What do you call a `function` function?

Darien Valentine valentinium at gmail.com
Sun Apr 8 06:19:32 UTC 2018

I usually say "function function," but yeah ... it’s painful haha. I
sometimes work with devs whose experience with ES functions is limited to
methods and arrow functions, so "normal function" doesn’t really fly
anymore. I’ve considered "classic function," but that probably wouldn’t
help much.

I have no good answer to the root question here, but I’ve thought about
this a bit. There seem to be many ways we could categorize and name "types
of functions" in ES and the best choices probably vary with context /

# 1. Naming after syntactic productions

The ES spec includes the following relevant named syntactic productions. So
the nice thing about using a taxonomy based on syntax is that it minimizes
subjective factors and matches up fairly well with how many people think
about code:

- ArrowFunction
- AsyncArrowFunction
- AsyncFunctionDeclaration
- AsyncFunctionExpression
- AsyncGeneratorDeclaration
- AsyncGeneratorExpression
- ClassDeclaration
- ClassExpression
- FunctionDeclaration
- FunctionExpression
- GeneratorDeclaration
- GeneratorExpression
- MethodDefinition

The ClassDeclaration and ClassExpression ones are a bit fuzzy, since an
_explicit_ constructor is a MethodDefinition syntactically, but
ClassDeclarations and ClassExpressions without explicit constructor
MethodDeclarations do still create functions. In any case, the fact that
`constructor` is a MethodDeclaration is an example of a shortcoming of this
approach: a constructor is specifically _not_ usable as a method in the
sense that we usually mean, so you really feel the "these are just names
for the grammar" factor there.

Another concern might be that syntax is not the only means by which
functions are created, so it we don’t get a corresponding name for
everything. Use of the four Function constructors, bound function exotic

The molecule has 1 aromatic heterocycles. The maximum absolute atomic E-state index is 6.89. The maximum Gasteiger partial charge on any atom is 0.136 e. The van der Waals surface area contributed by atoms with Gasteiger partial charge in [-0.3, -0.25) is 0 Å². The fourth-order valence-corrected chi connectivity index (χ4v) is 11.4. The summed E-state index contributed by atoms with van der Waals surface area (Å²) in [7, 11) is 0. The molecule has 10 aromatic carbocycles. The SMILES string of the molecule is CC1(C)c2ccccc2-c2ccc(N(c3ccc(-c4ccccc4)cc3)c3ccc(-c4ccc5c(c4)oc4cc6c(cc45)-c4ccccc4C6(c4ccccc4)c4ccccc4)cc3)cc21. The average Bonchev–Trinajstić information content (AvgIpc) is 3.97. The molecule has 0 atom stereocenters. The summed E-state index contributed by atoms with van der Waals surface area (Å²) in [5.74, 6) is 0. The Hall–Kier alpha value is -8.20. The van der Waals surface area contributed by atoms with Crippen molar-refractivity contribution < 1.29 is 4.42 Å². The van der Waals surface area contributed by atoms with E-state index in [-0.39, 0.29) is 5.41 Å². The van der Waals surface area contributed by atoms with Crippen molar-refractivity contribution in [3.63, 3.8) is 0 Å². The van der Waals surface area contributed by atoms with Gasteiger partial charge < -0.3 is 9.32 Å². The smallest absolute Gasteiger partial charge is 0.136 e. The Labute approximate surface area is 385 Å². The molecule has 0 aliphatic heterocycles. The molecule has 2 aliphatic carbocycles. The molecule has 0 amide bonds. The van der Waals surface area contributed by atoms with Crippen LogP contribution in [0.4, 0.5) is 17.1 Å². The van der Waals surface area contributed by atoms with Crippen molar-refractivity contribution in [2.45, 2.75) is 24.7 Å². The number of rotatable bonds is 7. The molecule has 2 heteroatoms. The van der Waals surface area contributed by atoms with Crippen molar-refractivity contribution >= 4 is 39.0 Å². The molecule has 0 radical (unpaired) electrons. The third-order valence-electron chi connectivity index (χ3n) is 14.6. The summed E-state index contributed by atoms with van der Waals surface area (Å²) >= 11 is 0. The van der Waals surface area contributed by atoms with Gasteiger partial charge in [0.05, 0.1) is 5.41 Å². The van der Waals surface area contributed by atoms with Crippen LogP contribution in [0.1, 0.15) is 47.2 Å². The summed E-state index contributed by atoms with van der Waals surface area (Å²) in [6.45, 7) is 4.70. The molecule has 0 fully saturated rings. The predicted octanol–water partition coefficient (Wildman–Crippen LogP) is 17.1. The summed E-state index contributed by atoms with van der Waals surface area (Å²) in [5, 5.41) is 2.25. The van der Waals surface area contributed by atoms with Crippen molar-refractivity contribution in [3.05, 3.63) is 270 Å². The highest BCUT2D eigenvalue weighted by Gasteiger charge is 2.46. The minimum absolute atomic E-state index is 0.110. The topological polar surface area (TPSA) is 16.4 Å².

objects, and Proxies are also avenues by which new callable/constructable
objects can be created, but they have no syntactic expression, so they
might be awkward to categorize along these lines.

In this taxonomy, the name would be "function declaration" or "function
expression". That doesn’t actually address the ambiguity problem around
unless everybody is on the same page, so I think this angle is not very

# 2. Functions by class

All function objects (or at least all non-"extrinsic" ones) will report
themselves as instances of one of these four corresponding constructors
from their Realm:

- %AsyncFunction% (`(async function() {}).constructor`)
- %AsyncGeneratorFunction% (`(async function * () {}).constructor`)
- %Function% (`Function`)
- %GeneratorFunction% (`(function * () {}).constructor`)

In this taxonomy, we get to place every (or very nearly every) function
into a category without trouble. On one hand, these are the most dramatic
"function type" distinctions we can draw, so it isn’t-not-useful — but it
doesn’t give us a way to talk about distinctions between functions created
with class syntax, arrow syntax, etc, so it’s also a nonstarter.

# 3. What constitutes a type of function

I’m figuring that underlying the communication problem is a different
issue: what constitutes a "type of function" in ES may not really have a